a big, clumsy, stupid person; lout.
an awkward or unskilled sailor; landlubber.


clumsy; stupid; lubberly.

verb (used without object)

to behave like a lubber, especially in the handling of a boat.

Origin of lubber

First recorded in 1325–75, lubber is from the Middle English word lobre. See lob1, -er1 Unabridged Based on the Random House Unabridged Dictionary, © Random House, Inc. 2019

Examples from the Web for lubber

Historical Examples of lubber

  • Wasn't there one Godforsaken lubber in the lot fit to raise a yell on a rope?

    The Shadow-Line

    Joseph Conrad

  • Port your helm, you lubber; don't you see where you're standing for?

    My New Curate

    P.A. Sheehan

  • Caesar no understand den what um mean, but um say—‘What’s dat, you lubber?

    Hunting the Skipper

    George Manville Fenn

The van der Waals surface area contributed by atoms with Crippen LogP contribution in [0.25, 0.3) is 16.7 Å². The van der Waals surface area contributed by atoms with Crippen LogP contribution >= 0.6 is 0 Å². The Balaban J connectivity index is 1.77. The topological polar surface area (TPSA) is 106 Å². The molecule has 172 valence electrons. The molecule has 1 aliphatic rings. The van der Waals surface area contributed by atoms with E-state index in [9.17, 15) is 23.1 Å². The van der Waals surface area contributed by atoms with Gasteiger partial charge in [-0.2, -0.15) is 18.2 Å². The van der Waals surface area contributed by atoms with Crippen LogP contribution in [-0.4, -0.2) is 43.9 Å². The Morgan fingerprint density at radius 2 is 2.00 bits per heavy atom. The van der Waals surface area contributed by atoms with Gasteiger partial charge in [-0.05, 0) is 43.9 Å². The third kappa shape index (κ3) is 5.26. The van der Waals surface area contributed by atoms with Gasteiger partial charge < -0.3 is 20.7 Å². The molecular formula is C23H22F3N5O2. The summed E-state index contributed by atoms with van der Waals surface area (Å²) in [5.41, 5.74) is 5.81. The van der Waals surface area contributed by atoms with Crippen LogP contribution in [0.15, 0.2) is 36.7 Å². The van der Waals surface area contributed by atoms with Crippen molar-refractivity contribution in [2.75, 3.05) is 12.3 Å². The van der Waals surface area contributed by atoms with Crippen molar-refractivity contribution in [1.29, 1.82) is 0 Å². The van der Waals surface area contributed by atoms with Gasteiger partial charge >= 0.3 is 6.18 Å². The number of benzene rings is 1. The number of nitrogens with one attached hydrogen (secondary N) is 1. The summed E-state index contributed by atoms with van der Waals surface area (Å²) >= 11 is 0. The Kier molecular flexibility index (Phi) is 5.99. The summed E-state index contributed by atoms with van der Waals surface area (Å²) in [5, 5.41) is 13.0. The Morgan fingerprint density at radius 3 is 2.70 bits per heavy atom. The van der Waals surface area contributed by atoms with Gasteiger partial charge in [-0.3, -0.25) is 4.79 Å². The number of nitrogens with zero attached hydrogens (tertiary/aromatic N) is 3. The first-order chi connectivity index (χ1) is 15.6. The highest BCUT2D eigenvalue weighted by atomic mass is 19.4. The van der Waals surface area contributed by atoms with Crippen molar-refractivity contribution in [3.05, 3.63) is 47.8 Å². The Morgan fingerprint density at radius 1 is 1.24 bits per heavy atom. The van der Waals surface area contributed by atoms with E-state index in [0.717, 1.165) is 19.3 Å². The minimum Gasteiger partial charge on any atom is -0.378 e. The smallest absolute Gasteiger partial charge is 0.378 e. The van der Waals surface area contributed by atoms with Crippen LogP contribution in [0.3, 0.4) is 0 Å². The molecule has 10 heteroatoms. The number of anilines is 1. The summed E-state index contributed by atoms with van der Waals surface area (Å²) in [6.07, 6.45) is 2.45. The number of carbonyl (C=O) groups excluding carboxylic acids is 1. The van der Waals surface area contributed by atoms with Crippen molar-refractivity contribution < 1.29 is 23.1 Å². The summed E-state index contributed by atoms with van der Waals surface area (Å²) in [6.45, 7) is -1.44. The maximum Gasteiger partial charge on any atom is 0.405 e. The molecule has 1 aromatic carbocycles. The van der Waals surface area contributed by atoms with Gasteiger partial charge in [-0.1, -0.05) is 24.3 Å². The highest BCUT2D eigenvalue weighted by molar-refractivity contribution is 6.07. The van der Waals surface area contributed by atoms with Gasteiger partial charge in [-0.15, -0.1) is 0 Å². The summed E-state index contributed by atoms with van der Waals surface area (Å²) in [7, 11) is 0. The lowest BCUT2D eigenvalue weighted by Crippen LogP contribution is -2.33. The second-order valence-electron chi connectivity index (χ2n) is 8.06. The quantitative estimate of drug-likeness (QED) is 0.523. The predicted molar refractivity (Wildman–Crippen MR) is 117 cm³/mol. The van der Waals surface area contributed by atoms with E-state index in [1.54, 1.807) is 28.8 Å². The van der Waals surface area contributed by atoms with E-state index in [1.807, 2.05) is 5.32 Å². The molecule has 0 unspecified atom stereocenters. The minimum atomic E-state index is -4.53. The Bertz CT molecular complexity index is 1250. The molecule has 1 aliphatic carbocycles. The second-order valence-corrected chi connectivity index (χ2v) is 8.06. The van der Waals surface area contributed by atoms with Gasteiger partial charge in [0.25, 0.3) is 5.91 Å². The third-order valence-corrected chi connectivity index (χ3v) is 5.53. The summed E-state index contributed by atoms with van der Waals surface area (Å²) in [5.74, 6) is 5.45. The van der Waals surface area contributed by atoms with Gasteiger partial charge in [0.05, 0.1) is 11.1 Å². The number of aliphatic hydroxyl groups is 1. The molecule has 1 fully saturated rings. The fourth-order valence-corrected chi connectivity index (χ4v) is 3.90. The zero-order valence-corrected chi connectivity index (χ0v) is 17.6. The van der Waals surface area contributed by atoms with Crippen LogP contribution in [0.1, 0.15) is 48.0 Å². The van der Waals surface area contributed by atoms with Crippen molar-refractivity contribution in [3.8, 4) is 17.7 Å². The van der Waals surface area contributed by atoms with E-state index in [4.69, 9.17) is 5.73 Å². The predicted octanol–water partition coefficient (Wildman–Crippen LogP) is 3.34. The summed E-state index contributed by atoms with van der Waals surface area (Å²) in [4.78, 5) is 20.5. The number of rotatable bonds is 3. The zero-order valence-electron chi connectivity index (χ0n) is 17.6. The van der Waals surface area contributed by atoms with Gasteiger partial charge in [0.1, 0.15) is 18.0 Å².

• The mate now complimented me by exclaiming, ‘Why, look at the lubber!’

    Cast Away in the Cold

    Isaac I. Hayes

  • Then he stared at me again, and cried: ‘Is that the lubber Hardy, of the Blackbird?’

    Cast Away in the Cold

    Isaac I. Hayes

British Dictionary definitions for lubber



a big, awkward, or stupid person
short for landlubber
Derived Formslubberly, adjective, adverblubberliness, noun

Word Origin for lubber

C14 lobre, probably from Scandinavian. See lob 1
Collins English Dictionary - Complete & Unabridged 2012 Digital Edition © William Collins Sons & Co. Ltd. 1979, 1986 © HarperCollins Publishers 1998, 2000, 2003, 2005, 2006, 2007, 2009, 2012

Word Origin and History for lubber

mid-14c., "big, clumsy, stupid fellow who lives in idleness," from lobre, earlier lobi "lazy lout," probably of Scandinavian origin (cf. Swedish dialectal lubber "a plump, lazy fellow"). But OED suggests a possible connection with Old French lobeor "swindler, parasite," with sense altered by association with lob (n.) in the "bumpkin" sense. A sailors' word since 16c. (cf. landlubber), but earliest attested use is of lazy monks (cf. abbey-lubber). Cf. also lubberwort, the name of the mythical herb that produces laziness (1540s); and Lubberland "imaginary land of plenty without work" (1590s). Sometimes also Lubbard (1580s).


1520s, from lubber (n.). Related: Lubbered; lubbering.

Online Etymology Dictionary, © 2010 Douglas Harper